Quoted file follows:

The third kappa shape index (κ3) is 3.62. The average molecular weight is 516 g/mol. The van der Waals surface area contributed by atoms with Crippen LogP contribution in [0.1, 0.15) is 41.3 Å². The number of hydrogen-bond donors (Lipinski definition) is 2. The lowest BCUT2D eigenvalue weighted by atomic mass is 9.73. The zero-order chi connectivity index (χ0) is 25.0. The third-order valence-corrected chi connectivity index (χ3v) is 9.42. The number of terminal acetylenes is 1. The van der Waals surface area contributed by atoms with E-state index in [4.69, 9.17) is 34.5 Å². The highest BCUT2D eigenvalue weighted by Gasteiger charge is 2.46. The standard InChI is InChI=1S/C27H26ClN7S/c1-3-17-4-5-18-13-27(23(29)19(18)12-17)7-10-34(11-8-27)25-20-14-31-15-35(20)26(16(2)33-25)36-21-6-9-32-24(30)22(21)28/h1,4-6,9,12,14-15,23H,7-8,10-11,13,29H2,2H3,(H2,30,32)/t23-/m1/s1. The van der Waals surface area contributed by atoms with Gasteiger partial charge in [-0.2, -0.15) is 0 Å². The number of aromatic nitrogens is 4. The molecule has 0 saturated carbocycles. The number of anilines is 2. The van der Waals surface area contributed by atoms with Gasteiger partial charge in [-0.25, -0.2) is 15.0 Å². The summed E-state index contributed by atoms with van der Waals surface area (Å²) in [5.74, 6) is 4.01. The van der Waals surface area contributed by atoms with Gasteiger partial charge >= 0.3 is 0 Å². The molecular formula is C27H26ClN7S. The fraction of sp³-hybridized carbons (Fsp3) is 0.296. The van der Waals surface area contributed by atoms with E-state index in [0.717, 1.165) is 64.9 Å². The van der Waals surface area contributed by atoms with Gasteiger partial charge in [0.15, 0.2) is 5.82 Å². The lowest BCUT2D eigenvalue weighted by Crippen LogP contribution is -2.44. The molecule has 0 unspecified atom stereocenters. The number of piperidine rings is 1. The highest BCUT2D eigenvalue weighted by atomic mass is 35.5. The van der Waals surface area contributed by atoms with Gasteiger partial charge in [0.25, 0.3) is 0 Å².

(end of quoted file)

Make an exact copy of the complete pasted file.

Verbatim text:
The third kappa shape index (κ3) is 3.62. The average molecular weight is 516 g/mol. The van der Waals surface area contributed by atoms with Crippen LogP contribution in [0.1, 0.15) is 41.3 Å². The number of hydrogen-bond donors (Lipinski definition) is 2. The lowest BCUT2D eigenvalue weighted by atomic mass is 9.73. The zero-order chi connectivity index (χ0) is 25.0. The third-order valence-corrected chi connectivity index (χ3v) is 9.42. The number of terminal acetylenes is 1. The van der Waals surface area contributed by atoms with E-state index in [4.69, 9.17) is 34.5 Å². The highest BCUT2D eigenvalue weighted by Gasteiger charge is 2.46. The standard InChI is InChI=1S/C27H26ClN7S/c1-3-17-4-5-18-13-27(23(29)19(18)12-17)7-10-34(11-8-27)25-20-14-31-15-35(20)26(16(2)33-25)36-21-6-9-32-24(30)22(21)28/h1,4-6,9,12,14-15,23H,7-8,10-11,13,29H2,2H3,(H2,30,32)/t23-/m1/s1. The van der Waals surface area contributed by atoms with Gasteiger partial charge in [-0.2, -0.15) is 0 Å². The number of aromatic nitrogens is 4. The molecule has 0 saturated carbocycles. The number of anilines is 2. The van der Waals surface area contributed by atoms with Gasteiger partial charge in [-0.25, -0.2) is 15.0 Å². The summed E-state index contributed by atoms with van der Waals surface area (Å²) in [5.74, 6) is 4.01. The van der Waals surface area contributed by atoms with Gasteiger partial charge >= 0.3 is 0 Å². The molecular formula is C27H26ClN7S. The fraction of sp³-hybridized carbons (Fsp3) is 0.296. The van der Waals surface area contributed by atoms with E-state index in [0.717, 1.165) is 64.9 Å². The van der Waals surface area contributed by atoms with Gasteiger partial charge in [0.15, 0.2) is 5.82 Å². The lowest BCUT2D eigenvalue weighted by Crippen LogP contribution is -2.44. The molecule has 0 unspecified atom stereocenters. The number of piperidine rings is 1. The highest BCUT2D eigenvalue weighted by atomic mass is 35.5. The van der Waals surface area contributed by atoms with Gasteiger partial charge in [0.25, 0.3) is 0 Å².